“It felt unpleasant”
ASKER (VG): The Norwegian flag in black and white with “diamond dust”. Magne Furuholmen checks out his new edition of the flag at Galleri TRAFO, behind the railway station in Asker.
“The new Norwegian flag! Oil and diamonds! Isn’t that more appropriate for Norway now? Especially in these times of financial crisis”, Magne Furuholmen says. He’s back home in Norway, taking a few days break from recording the new a-ha album in New York.
Together with Damien Hirst, Peter Blake, Banksy, Gavin Turk and Unni Askeland, Magne will be part of a small exhibition in one of the smaller rooms at Galleri TRAFO, which opens an exhibition of Andy Warhol this weekend. The room is a tribute to Warhol.
– Unpleasant to tamper with it
“In a way, I’m challenging the national way of looking at things, when I have worked on the Norwegian flag in this way”, he admits.
“When I see it hanging on the wall, I also get some unpleasant associations when it comes to tampering with the flag. There’s something unsettling about doing changes to such a strong symbol that the Norwegian flag is to us Norwegians. But I feel that the result is both beautiful and terrifying.”
– Magne Furuholmen as a critic of society?
“I guess it’s more like a sort of comment.”
Many have worked on the flag throughout the history of art. Many well-known American artists have done it, from Jasper Johns to Faith Ringgold.
“There’s a long tradition of taking on the flag as a subject, so I’m not doing anything groundbreaking, but it’s like in the celebratory speeches when people say that ‘much has been said about many, but not everything has been said about everyone’ “, he says.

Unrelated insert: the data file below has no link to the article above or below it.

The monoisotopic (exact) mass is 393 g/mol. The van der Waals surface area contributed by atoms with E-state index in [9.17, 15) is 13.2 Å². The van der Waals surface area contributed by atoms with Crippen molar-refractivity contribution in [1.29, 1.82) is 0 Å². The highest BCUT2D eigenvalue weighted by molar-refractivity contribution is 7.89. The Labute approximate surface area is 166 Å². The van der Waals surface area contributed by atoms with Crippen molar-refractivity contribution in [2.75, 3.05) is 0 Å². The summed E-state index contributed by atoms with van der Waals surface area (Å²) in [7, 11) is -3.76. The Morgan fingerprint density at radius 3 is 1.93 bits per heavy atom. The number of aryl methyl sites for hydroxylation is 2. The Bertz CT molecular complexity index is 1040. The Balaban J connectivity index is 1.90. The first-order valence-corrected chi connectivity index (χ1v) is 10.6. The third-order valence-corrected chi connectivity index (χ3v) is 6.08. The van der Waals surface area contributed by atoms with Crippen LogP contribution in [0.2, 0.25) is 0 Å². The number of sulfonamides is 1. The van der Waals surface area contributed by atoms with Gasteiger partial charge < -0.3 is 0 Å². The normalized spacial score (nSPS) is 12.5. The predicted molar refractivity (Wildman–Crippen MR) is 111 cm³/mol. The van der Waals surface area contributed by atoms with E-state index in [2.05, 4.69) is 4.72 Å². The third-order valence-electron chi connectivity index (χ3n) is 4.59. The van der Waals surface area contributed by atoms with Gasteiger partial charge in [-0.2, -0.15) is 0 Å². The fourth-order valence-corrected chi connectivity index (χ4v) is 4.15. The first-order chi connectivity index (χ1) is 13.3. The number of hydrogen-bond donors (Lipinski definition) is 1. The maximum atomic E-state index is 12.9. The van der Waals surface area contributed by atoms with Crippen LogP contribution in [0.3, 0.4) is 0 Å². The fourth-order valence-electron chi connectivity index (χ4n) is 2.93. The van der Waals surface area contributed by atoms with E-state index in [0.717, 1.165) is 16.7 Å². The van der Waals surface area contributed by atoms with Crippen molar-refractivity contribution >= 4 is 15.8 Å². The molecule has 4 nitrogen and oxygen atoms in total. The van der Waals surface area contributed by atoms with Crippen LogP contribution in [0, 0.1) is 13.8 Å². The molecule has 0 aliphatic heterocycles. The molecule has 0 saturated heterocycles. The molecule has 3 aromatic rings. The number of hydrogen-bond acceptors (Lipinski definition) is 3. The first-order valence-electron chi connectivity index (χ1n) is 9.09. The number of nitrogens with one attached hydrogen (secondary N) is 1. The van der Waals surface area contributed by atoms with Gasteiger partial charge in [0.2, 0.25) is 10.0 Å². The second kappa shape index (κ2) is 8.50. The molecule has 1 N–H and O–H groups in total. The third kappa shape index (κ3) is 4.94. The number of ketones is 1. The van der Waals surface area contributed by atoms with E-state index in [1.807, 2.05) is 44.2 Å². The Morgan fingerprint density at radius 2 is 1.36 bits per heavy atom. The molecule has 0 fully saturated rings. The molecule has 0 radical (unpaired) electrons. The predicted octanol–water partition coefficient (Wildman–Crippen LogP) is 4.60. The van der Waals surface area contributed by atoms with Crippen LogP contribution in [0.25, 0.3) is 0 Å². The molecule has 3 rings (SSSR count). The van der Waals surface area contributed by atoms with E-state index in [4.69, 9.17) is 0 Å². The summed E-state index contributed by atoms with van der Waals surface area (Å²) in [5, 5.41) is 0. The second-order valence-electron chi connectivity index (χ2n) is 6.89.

The image that Magne has called “Norwegian Flag” is a silk print.
Silk print debut
“This is the first time I’m making silk prints, which was typical for Andy Warhol. I have also used a technique that Warhol started doing, called “diamond dust”, which means that you add a mixture of glass dust and glue on top of the silk print itself”, he says.
The “diamond dust” makes the prints shine. And the room contains prints by several well-known artists who have used this technique.
“I have been so lucky, being the only Norwegian to have Paul Stolper as my gallerist in London. He has also been Damien Hirst’s gallerist. Stolper has made his artists explore Warhol’s old technique and make works with “diamond dust”. I would probably never have made such a print, if it hadn’t been for Stolper. So the fact that I have been in London and met other artists has definitely influenced me and my identity as an artist”, he says.
– Why are you taking part in this tribute to Warhol?
“My new, Norwegian flag has already been shown in Basel, Copenhagen and is currently on display in New York. So it’s a bit coincidental that I have made such a print that happened to fit in connection with this Andy Warhol exhibition. But it’s great to be part of this, since Galleri TRAFO is also my gallerist in Norway. Warhol started doing his pop art around the time I was born, so the art I have made previously hasn’t been anywhere near pop art and Warhol, but I have perhaps gotten closer to it. If you’re going to work with art today, it’s difficult not to have some sort of relation to pop art”, he says.
From VG, 31 October 2008.
Written by Børre Haugstad.
Translation by Jakob